I remember kneeling to pray between the doors to my two boys rooms. Who is parenting the children I thought. Children of addicts struggle with the long-term effects of family trauma.
Lord, I cried out, “I don’t know what to do. I am an angry exhausted parent. I say things I don’t mean, get frustrated easily, and yell way too much. Lord, I love these boys more than life itself. They deserve healthy loving parents. Help Lord! Help me be who they need me to be! Help their father wake from his addiction.”
Praying for My Children
Curled in a little ball of prayer outside their door after I put them to bed, I groaned out to God. “Please God, be the parent we cannot be right now.”
Codependency absorbs every ounce of you attention when you let it. Spending most of my time worrying and trying to control my addict husband’s life, left me little time or energy to be the Mom I so desperately wanted to be.
Trying to create the “look” of the family I dreamed about, took up the rest of my time. My unreasonable demands on my suffering husband created strife and tension.
My Perfect To-Do List for Raising Children
I wanted regular:
Family Prayer & Bible Study
Family Game Time
Long Weekends of Just Family Time
Family Church Attendance
Joint Family Dreams
Shared Family Responsibilities
Wait, those requests are not unreasonable; you might be thinking. Maybe not for two married partners who are committed to healthy self-care behaviors.
But with an addict and a raging codependent, those requests are almost impossible without help.
Parenting Children of Addicts
On the nights we did manage to share a meal, I often criticized my husband enough to start a fight. How is that for parenting the children? During family outings, my expectations for what “should” happen were often so high even Jesus himself might have had a hard time measuring up.
My husband’s addiction left him disconnected from his young family and God. He made up his own rules about morality. I tried every way I knew how to preach God’s true word at him.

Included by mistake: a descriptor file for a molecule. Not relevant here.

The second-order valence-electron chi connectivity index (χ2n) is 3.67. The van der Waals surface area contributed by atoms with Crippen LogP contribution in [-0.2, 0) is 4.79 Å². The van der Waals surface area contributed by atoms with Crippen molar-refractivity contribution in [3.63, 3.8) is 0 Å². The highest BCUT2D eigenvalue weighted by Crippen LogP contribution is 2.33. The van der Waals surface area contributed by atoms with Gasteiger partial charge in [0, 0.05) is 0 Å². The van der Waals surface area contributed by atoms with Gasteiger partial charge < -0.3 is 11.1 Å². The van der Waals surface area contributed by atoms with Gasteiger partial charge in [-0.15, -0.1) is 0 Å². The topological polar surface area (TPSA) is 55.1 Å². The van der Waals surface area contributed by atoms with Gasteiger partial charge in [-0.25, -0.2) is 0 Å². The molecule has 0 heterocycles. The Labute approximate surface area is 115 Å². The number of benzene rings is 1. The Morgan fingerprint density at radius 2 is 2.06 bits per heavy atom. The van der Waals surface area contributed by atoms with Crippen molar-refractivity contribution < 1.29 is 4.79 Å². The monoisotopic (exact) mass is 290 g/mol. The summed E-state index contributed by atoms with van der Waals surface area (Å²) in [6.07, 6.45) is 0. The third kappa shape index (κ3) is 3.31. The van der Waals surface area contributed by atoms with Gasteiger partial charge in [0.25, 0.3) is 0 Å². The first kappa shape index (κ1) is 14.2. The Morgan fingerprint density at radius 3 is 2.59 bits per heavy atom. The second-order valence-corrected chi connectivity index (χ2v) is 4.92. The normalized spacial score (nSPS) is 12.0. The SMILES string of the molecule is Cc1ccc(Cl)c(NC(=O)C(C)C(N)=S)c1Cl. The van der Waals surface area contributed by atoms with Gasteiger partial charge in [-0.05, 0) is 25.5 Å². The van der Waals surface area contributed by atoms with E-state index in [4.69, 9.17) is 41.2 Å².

“At him” is the key. What does Paul say, sharing the gospel without love leaves you sounding like a clanging gong.
If I speak human or angelic languages
but do not have love,
I am a sounding gong or a clanging cymbal. 1 Corinthians 13:1
Funny how this passage starts the “love verses” spoken so often at weddings. I did not heed the warning in my marriage. I loved my husband so much I was going to fix him. Single-handedly, I would whip this family into shape.
Accomplishing the Happy Family No Matter the Cost
My list above represented a “to-do” list for raising healthy children. Which we, he and I, were going to accomplish no matter the cost.
To say we were two sick people locked in a death grip of a power struggle called a marriage is an understatement.
Parents locked in pitched battles with their own and each other’s issues have little or no reserves left to give to their children. Not dealing with your own issues, hurts, habits and hang-ups leaves a broken legacy for your children.
I loved my boys, my husband loved our boys. How could we stop clanging our own gongs? How could we learn to love our selves, heal our hurts and stop the fighting to provide godly parenting to our children? (For more about healing click here.)
Kneeling in prayer outside their door, I groaned, “Lord, be the parent we can’t be. Heal us!”
Asking the right question helps. What do I need to heal in me to love my children? This meant turning away from “healing or saving” my husband. The more I surrendered that to God; the more He turned me to focus on my own healing and loving.